Looking Into the Future of Cashierless Retail

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Four years have passed since Amazon launched its first cashierless retail experience. Despite a few major chains like Walmart launching cashierless concept stores in that time, the overall number of storefronts with smart checkout offerings in 2022 is still relatively small.

Are the perceived privacy issues that go along with shopping in a cashierless environment causing retailers to hold back on adopting smart checkout technology?

Amazon’s system of cameras and sensors to track and update customers’ virtual carts was polarizing back in 2018, and even today there is concern among consumers over how their information will be tracked. 

Privacy advocates have long criticized the technology, citing the potential for data breaches, a lack of legal accountability for protecting shoppers’ data, and even a potentially negative impact on low-income people and people of color as reasons why retailers should think twice before attempting to replicate Amazon’s model.

A niche market has developed around protecting this kind of data, with companies like Sensei, Standard Cognition, Grabango, Skip, and Trigo Vision all stepping in with their own solutions for frictionless shopping. Some use ceiling-mounted cameras, while others lean on artificial intelligence in their customer interactions. Unfortunately, GK Americas CEO Michael Jaszczyk doesn’t believe those solutions do enough to quell the concerns coming from both consumers and privacy advocates. 

In order for cashierless stores to truly go mainstream, Jaszczyk says retailers will need to find ways to process checkout seamlessly without relying on cameras and video footage.

“Most consumers know cashierless tech as camera-filled stores that watch every move they make. That’s because the concepts offered in the marketplace use cameras that track the movements of shoppers and products,” Jaszczyk says. “As a result, it gives consumers the feeling of being observed constantly, even if their faces are not actually being filmed.”

Jaszczyk’s company made headlines in 2021 when it opened a scanless store with a contactless shopping experience for employees at its headquarters in Germany. At the GK Go store, consumers check in, take items, and walk out using an app that relies on the company’s Cloud4Retail service. The technology includes Shekel Product Aware shelves and Hitachi’s 3D LiDARS technology.

Giving shoppers the option to opt-in on whether or not they share their data is a game changer in Jaszczyk’s eyes, and it could be what finally allows cashierless storefronts to take off in the U.S. 

At the GK Go store, customers can opt-in to receive hyper-personalized relevant offers and recommendations in real-time, or if they’re not comfortable, they can shop as guests and pay at a kiosk without being pre-authorized.

“Both options maintain privacy and protect customers from potential data misuse,” Jaszczyk says.

Amazon’s Next Steps

Amazon appears to be following a similar playbook with its latest step into smart checkouts. The company recently announced plans to expand Amazon One, its proprietary palm-recognition payment system, to dozens of Whole Foods stores in California. The technology allows customers to opt-in to paying for groceries by hovering their palms over a scanner.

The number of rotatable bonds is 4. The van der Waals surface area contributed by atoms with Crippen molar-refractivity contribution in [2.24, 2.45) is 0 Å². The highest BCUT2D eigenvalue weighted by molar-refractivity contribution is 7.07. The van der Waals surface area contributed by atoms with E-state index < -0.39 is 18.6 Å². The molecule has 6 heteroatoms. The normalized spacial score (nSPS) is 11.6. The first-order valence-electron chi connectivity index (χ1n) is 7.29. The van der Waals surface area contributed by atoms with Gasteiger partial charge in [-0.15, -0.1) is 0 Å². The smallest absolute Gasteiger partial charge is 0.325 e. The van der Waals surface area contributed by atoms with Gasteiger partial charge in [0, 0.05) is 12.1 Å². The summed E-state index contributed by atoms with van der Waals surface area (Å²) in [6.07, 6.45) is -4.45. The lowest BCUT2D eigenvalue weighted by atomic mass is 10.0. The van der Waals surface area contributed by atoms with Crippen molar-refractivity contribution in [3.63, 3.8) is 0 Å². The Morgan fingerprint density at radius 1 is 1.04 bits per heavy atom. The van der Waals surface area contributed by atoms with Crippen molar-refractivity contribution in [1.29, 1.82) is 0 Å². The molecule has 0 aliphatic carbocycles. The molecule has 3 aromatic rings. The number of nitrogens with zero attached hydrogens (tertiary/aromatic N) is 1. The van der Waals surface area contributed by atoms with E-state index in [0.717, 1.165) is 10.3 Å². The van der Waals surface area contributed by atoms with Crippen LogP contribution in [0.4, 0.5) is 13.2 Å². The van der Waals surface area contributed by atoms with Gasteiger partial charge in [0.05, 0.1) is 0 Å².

However, there are still skeptics of Amazon’s latest plan. For starters, Amazon One sends scanned images to the cloud, which means Amazon retains shoppers’ personal information in its own cloud storage, and it keeps fully intact scans of each shopper’s palms.

Jaszczyk says it’s a reminder that because a retailer can implement a popular technology doesn’t mean they should. Moving too quickly and deploying a solution that consumers don’t fully understand can lead to mistrust of the technology or the retail brand. It can give consumers the feeling of being observed constantly, even if their faces are not actually being filmed — and that may move the industry backward in a way that will ultimately hurt retail chains and the customers they serve.

“Scanless technology is certainly taking off, but for traditional grocers, cashierless concepts may not always be the answer,” Jaszczyk says. “The reality is, implementing the hottest, trendiest tech is costly — and doesn’t always lead to success.” 

A Hybrid Approach

Jaszczyk believes hybrid stores are the future of retail. Hybrid stores fill in the gaps and give customers flexibility in how they pay, allowing customers to choose to become pre-authorized and walk out via a cashierless approach or pay with credit card and cash through self-checkout kiosks and mobile self-scanning options. 

“Blending different checkout formats enables retailers to deliver the frictionless experiences that consumers expect,” Jaszczyk says. “As well, innovations such as intelligent tap and go, smart shelf labels or mobile scanners are more technically and financially stable. They also still provide the needed innovation customers are looking for today.”

Stephanie Miles is a journalist who covers personal finance, technology, and real estate. As Street Fight’s senior editor, she is particularly interested in how local merchants and national brands are utilizing hyperlocal technology to reach consumers. She has written for FHM, the Daily News, Working World, Gawker, Cityfile, and Recessionwire.
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